A few years ago AMPPS was my go to piece of software for developing locally. It had a web based UI akin to XAMPP and MAMP and was rather customisable. It had support for a number of different PHP versions and had the ability to easily configure and switch between them on a site by site basis.

What I really liked about it was its ability to configure PHP and over time I began feel familiar and confident with it.

Starting in around 2018 – 2019 however AMPPS has been very slow in getting updates out to support some of the more recent versions of MacOS. Currently the app is not working on MacOS Big Sur with forum posts going back to last July requesting support for it. It currently only supports PHP 7.3 with no easy way of allowing other PHP versions to be installed. We have a number of sites which use different versions of PHP so this doesn’t well work for us.

MAMP / MAMP Pro

Back in the day when I first got into Web Development MAMP was a pretty popular tool. It leans heavily on simplicity and allowed you to get local sites up and running in a few minutes.

It had a user friendly dashboard and allowed you to do handy things like switch PHP and Database Versions pretty quickly.

I recently gave this a go earlier in the year and found myself feeling a little disappointed with it. The app and database kept crashing on my 13″ 2017 MBP to a point where I had 5 in one day. Rather than mess around and spend a few hours trying to get to the root cause of the issue, I got my refund for my MAMP Pro License and proceeded to find another alternative.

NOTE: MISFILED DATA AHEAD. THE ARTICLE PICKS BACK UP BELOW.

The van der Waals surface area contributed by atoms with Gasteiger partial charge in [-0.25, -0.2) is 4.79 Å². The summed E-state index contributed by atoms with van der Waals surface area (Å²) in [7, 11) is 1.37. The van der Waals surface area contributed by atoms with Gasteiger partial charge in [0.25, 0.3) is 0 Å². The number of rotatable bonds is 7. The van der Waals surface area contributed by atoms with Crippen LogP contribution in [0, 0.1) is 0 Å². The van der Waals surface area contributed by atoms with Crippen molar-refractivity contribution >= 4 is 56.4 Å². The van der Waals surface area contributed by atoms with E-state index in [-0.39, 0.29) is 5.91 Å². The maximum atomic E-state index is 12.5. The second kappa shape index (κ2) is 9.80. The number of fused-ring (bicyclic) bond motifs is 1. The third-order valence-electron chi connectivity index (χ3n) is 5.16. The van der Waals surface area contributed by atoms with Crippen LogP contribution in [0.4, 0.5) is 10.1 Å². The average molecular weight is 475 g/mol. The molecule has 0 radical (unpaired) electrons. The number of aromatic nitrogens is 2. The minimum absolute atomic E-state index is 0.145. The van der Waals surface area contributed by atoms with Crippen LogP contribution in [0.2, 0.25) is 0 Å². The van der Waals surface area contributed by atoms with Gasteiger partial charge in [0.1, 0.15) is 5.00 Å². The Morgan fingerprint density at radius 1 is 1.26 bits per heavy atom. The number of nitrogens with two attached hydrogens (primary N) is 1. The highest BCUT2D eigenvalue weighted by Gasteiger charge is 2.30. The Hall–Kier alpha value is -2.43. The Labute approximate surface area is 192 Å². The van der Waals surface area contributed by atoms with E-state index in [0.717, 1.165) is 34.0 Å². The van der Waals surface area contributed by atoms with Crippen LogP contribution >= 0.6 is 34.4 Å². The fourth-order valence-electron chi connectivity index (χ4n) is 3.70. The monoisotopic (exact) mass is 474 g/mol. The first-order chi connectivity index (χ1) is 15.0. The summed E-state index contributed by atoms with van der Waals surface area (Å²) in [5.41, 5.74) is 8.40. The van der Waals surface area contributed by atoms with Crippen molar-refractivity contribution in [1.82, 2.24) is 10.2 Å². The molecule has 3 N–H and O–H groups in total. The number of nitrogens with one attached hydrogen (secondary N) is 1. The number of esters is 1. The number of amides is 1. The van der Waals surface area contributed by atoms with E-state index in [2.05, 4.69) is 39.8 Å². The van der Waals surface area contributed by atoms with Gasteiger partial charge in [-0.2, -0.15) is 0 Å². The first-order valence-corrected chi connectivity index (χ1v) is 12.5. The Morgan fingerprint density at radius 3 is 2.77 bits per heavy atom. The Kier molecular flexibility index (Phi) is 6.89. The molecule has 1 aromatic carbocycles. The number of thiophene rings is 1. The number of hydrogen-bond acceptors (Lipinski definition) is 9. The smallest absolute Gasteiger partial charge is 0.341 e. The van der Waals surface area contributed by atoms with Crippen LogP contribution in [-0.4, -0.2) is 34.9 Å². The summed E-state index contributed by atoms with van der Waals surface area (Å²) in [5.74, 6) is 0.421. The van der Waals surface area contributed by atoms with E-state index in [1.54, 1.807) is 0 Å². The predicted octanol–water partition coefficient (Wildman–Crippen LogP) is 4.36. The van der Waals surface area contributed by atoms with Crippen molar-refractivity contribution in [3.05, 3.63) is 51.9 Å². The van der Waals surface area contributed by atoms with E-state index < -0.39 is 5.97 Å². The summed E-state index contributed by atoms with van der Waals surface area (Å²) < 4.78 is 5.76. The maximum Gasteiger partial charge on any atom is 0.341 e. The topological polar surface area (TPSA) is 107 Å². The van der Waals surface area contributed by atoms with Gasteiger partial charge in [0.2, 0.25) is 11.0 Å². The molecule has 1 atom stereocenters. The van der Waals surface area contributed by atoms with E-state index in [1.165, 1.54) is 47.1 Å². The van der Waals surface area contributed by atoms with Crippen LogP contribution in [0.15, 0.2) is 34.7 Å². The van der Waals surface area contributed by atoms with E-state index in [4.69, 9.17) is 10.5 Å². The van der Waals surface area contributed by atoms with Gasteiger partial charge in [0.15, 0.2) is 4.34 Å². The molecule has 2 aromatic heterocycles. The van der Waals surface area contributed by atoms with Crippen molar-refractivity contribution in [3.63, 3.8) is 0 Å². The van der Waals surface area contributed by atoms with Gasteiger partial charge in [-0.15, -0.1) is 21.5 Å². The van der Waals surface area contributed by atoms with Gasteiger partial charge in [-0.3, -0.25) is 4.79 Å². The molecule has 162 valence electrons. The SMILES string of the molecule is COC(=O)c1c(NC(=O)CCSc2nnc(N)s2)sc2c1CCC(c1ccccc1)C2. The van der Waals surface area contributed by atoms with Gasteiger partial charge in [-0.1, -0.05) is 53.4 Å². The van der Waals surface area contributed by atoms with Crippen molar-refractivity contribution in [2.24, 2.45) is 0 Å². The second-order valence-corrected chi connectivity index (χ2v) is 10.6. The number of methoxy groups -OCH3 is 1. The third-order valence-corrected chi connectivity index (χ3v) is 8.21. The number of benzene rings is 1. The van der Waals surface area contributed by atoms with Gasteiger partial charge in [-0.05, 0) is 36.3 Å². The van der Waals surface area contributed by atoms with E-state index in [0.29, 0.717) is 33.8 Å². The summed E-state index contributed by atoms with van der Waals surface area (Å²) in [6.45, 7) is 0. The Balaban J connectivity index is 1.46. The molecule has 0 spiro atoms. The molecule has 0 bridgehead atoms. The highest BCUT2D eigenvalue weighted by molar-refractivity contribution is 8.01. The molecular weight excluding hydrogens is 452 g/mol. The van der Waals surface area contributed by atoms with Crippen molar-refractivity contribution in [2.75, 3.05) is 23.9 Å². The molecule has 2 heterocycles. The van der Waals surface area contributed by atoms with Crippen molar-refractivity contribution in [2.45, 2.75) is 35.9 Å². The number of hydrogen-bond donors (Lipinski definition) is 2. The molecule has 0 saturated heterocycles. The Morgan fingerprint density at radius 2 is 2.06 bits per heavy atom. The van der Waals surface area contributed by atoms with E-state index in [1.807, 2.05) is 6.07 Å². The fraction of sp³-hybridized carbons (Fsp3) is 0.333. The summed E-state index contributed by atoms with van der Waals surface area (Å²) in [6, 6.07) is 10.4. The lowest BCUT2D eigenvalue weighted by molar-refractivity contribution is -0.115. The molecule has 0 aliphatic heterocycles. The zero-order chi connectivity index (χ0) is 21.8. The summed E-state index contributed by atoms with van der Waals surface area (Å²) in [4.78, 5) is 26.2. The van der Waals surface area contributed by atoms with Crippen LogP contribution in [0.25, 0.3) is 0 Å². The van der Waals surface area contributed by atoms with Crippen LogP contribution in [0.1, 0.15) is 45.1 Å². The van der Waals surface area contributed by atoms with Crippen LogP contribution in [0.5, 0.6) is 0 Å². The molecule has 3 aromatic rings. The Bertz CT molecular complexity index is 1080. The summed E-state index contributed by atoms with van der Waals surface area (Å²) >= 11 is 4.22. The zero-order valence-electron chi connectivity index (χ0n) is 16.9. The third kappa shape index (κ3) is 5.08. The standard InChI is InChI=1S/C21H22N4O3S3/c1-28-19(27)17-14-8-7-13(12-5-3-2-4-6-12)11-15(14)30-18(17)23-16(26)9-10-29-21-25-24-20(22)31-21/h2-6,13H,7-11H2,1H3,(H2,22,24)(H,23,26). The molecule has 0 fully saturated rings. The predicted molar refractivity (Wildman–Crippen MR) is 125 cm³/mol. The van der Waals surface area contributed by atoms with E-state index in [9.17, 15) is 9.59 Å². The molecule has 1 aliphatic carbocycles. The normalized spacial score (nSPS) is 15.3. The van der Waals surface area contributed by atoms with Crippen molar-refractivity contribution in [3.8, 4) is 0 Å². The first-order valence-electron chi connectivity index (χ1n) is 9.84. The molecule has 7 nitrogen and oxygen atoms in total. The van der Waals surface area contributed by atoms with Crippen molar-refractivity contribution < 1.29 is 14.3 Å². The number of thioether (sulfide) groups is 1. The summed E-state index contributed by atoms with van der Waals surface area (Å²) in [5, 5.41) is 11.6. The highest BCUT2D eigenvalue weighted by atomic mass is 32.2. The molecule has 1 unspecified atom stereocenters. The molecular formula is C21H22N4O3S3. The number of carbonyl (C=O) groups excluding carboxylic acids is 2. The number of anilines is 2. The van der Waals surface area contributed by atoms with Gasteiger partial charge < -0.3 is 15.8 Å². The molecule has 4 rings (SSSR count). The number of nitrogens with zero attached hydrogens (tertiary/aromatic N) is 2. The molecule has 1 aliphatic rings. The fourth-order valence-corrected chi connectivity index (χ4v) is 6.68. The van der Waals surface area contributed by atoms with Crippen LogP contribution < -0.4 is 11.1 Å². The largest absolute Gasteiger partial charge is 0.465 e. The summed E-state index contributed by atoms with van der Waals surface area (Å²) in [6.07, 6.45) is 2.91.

Brew Packages

After the issues I encountered with AMPPS I decided to take a look at just installing native brew packages on my Mac. This is perhaps the most customisable way of setting up a development environment. You have fine grain control over every piece of software in the stack and can upgrade and change them however you see fit. This guide written by the guys over at Grav is one of the most comprehensive and recommended ways of getting it setup.

One of my biggest gripes with this method however is just how involved and long winded the setup process can be. Setting up new sites can be a bit more difficult than other process’ too and you need to have some basic knowledge of apache in order to do it. It is however a great learning experience for new people to web development but for more junior developers, it feels quite involved.

For someone with more experience though I think this is one of the goto ways of running PHP sites on localhost. It’s fast, customisable and ticks a large number of boxes for development.

DDEV

DDEV is currently I am using to develop locally. I’ve been using it now for around 4 months or so and I have to say, I’m extremely impressed with it. DDEV ships with all of the tools you would need to develop websites right out the box. Difficult things like SSL Certificates, Mailcatchers and PHP Version Switching is all taken care of within its ecosystem.